The telecom rally took a breather Tuesday as investors continued to weigh the implications of this week's megadeal.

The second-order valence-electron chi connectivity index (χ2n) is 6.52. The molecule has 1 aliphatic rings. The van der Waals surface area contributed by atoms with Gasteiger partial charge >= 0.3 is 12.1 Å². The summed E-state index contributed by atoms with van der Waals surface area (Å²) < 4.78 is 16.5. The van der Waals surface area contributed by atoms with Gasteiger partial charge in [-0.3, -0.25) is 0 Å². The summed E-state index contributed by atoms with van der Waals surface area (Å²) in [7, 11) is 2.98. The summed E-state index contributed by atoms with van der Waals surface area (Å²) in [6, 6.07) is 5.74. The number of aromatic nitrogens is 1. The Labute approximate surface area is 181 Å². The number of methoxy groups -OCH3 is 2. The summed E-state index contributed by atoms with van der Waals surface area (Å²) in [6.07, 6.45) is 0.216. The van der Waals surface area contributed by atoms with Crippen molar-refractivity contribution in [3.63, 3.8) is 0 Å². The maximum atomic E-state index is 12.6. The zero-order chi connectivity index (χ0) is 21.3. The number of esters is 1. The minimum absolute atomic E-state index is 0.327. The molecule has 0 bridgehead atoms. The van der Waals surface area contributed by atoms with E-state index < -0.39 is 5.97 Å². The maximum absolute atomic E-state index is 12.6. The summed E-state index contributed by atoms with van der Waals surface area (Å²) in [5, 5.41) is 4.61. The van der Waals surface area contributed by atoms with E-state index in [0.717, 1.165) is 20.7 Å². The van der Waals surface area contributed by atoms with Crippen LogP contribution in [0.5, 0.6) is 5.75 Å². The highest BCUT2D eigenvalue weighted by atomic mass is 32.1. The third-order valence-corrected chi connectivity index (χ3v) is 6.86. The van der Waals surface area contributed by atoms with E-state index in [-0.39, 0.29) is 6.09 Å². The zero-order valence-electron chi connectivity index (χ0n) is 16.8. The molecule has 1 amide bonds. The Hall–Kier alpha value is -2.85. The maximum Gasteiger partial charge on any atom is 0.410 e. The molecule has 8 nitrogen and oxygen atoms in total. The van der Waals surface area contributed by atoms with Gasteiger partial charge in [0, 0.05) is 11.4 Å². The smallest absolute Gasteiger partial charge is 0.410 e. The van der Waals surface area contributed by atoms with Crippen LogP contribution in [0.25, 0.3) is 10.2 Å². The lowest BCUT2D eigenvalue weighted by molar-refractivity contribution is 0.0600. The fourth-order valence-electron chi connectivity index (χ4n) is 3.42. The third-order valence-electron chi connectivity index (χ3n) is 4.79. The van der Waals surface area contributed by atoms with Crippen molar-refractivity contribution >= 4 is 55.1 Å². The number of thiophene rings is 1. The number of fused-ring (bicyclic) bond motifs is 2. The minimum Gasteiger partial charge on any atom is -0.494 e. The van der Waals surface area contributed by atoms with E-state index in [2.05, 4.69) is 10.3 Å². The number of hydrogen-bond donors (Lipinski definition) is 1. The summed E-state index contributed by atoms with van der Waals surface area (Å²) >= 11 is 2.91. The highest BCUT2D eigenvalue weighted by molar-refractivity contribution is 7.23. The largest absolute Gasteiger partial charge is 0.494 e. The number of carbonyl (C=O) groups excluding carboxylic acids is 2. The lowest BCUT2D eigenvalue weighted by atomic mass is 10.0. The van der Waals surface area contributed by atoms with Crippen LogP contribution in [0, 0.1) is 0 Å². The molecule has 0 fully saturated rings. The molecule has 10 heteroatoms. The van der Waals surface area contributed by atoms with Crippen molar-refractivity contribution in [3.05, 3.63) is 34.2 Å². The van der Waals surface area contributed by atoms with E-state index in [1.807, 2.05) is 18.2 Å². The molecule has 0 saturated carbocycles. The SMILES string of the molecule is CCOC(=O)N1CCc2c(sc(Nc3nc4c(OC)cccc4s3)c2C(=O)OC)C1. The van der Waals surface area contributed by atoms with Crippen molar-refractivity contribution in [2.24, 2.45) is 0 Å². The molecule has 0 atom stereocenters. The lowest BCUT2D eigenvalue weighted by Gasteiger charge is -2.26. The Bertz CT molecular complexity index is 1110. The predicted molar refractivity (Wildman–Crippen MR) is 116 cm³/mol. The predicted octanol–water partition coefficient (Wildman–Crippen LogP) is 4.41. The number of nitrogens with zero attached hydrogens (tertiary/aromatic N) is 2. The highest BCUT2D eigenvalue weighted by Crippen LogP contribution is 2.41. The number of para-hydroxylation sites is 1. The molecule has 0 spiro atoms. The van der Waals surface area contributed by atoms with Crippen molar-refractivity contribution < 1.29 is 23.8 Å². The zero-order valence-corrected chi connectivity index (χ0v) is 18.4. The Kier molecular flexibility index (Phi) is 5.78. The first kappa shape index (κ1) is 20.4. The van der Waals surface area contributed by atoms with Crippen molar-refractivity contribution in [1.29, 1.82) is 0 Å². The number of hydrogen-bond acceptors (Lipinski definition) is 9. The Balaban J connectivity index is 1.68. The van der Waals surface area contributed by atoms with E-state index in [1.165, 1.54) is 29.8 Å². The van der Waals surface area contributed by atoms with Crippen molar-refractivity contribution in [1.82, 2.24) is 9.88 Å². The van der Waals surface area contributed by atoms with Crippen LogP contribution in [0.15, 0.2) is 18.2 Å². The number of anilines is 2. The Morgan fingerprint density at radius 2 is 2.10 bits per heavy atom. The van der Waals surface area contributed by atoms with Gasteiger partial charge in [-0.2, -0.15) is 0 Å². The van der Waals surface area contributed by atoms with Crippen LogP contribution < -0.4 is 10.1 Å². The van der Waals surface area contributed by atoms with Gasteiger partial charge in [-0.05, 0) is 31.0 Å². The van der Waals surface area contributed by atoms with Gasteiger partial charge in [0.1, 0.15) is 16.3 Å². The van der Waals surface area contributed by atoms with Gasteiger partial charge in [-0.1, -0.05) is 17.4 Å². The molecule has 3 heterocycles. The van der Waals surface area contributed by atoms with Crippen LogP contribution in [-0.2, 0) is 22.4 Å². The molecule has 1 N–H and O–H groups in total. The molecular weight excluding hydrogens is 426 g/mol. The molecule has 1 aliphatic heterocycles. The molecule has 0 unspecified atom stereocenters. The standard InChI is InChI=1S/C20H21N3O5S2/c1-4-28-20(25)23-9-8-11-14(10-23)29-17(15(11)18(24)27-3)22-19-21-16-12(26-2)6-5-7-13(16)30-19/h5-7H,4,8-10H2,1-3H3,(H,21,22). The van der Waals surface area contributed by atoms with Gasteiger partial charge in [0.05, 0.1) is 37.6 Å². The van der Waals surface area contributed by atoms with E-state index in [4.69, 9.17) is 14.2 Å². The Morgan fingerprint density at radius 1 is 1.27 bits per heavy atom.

AT&T's ( T) $67 billion acquisition of BellSouth ( BLS) isn't due to close until next year, if ever . But the pact has put telecom equipment suppliers squarely in the crosshairs. Analysts and investors are trying to figure out how outfits like Ciena ( CIEN), JDSU ( JDSU), Cisco ( CSCO) and Corning ( GLW) may fit into Ma Bell's spending plans in the years to come. This means, however, that current BellSouth suppliers like Tellabs ( TLAB), Redback ( RBAK) and Juniper ( JNPR) may get the bump. Megadeals rarely open up spigots of cash in the network infrastructure market. In fact, fewer buyers tend to make for leaner times ahead for suppliers, say analysts. The Nasdaq Telecommunications index, which had been up 15% this year, fell 2% Tuesday in the wake of the AT&T/BellSouth deal. "It is not likely that the equipment industry is going to see better growth prospects postmerger in most categories when compared to the buying of the two companies individually," American Technology Research analyst Albert Lin writes in a note Monday. It's not like AT&T and BellSouth are planning to drastically change their spending habits after the merger closes. The companies said on a conference call Monday that they would probably trim their consolidated capital budget by 2% in 2009. The companies had pro forma combined capex of $17.9 billion last year, AT&T said on the call. That means the suppliers aren't likely to take a huge hit across the board. Still, investors only need to look at old-line vendors like Lucent ( LU) and Nortel ( NT) to see how telco consolidation has taken the fun out of selling phone gear. Both companies have seen their sales drop over recent years, forcing cycle after cycle of layoffs and product line cutbacks.